Why does the military need Faraday cages?
What do jammers, radar, direct energy weapons, and faraday cages all have in common?
These tools (among many others) are all part of the electromagnetic battlefield. Electromagnetic warfare is a very real and very decisive part of warfare today. While the battlefield is still full of bullets, rockets, and missiles, militaries are also using electromagnetic waves as part of their attacks, defenses, and varying strategies. While many of the shiny offensive EM toys get a lot of attention, other items, such as Faraday cages, still play a very important role, especially on the defensive side.
There are a number of military situations that could require the use of a Faraday cage. While a basic Faraday cage would not offer much support, the technology in Faraday bags and enclosures like the ones from Faraday Defense offer a very high level of shielding and device silence. For instance, when people are operating they have devices that emit signals. Oftentimes, the operator wants to move and work in silence, and does not want that signal to emit until absolutely necessary. The right Faraday bag allows them to contain the emitting until the time is right, and it is necessary to begin emitting.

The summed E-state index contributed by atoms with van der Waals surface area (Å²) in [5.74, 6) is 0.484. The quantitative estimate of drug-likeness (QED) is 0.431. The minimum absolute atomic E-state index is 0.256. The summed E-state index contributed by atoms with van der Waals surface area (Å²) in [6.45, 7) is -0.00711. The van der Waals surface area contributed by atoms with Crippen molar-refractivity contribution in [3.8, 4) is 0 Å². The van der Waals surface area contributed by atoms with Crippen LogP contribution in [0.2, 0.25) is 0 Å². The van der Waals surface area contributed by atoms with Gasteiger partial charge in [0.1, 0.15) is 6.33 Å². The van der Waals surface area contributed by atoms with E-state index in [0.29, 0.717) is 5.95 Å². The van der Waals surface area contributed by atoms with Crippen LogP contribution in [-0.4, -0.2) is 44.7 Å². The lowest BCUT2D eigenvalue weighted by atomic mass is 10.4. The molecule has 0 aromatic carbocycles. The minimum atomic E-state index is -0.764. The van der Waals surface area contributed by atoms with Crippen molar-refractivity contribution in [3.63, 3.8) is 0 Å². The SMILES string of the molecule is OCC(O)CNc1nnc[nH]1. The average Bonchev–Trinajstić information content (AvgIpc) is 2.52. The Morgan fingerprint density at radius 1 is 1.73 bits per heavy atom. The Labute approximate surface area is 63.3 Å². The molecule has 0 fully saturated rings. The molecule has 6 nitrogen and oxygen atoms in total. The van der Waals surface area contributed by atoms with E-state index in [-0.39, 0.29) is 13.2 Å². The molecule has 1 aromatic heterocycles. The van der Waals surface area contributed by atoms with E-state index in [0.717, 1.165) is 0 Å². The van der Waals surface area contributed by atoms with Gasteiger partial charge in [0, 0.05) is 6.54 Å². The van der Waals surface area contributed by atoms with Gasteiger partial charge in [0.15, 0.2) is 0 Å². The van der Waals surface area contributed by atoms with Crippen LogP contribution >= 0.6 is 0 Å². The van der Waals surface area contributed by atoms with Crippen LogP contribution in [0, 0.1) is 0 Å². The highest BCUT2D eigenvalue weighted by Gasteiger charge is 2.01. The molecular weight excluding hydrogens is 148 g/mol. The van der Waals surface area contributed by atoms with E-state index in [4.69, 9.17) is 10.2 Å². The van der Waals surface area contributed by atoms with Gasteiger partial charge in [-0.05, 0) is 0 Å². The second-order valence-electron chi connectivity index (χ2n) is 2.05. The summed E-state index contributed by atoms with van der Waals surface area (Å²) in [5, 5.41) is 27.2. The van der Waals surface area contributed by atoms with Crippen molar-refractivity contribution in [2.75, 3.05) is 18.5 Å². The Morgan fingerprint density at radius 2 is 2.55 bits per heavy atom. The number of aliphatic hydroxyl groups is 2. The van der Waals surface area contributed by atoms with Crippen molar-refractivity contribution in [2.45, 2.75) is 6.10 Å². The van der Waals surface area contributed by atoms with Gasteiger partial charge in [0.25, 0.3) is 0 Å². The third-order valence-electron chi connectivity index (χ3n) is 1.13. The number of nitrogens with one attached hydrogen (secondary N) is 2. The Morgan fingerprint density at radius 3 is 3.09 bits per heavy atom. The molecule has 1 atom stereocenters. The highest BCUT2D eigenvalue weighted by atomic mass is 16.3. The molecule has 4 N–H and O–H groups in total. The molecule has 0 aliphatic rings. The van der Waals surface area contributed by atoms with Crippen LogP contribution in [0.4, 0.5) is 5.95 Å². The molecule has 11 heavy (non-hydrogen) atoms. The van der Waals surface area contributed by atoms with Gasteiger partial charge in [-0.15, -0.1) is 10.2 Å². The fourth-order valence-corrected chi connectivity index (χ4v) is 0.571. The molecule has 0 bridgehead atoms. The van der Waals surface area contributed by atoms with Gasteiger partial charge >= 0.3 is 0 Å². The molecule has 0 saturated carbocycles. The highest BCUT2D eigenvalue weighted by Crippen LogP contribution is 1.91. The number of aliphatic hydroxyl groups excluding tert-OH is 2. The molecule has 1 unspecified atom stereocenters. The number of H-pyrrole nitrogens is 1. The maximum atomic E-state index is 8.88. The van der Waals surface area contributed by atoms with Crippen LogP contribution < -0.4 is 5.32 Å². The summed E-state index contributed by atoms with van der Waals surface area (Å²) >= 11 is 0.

In other instances, specially built Faraday enclosures are used for private meeting rooms, or to hide the presence of equipment that gives off signals and emits frequencies that need to be kept from detection. In some cases the signals only need to be partially blocked, so material is placed on one side of something to only allow signals and frequencies to travel in one direction.
As you’ve probably noticed, Faraday technology is always focused on blocking signals, whether it be for location safety, device secrecy, blocking remote access, or cutting off signals for other reasons. At Faraday Defense, we recognize the importance that electromagnetic safety offers to the military, and we are honored to offer high quality products that serve our service members.
Related Article: How does law enforcement use Faraday technology?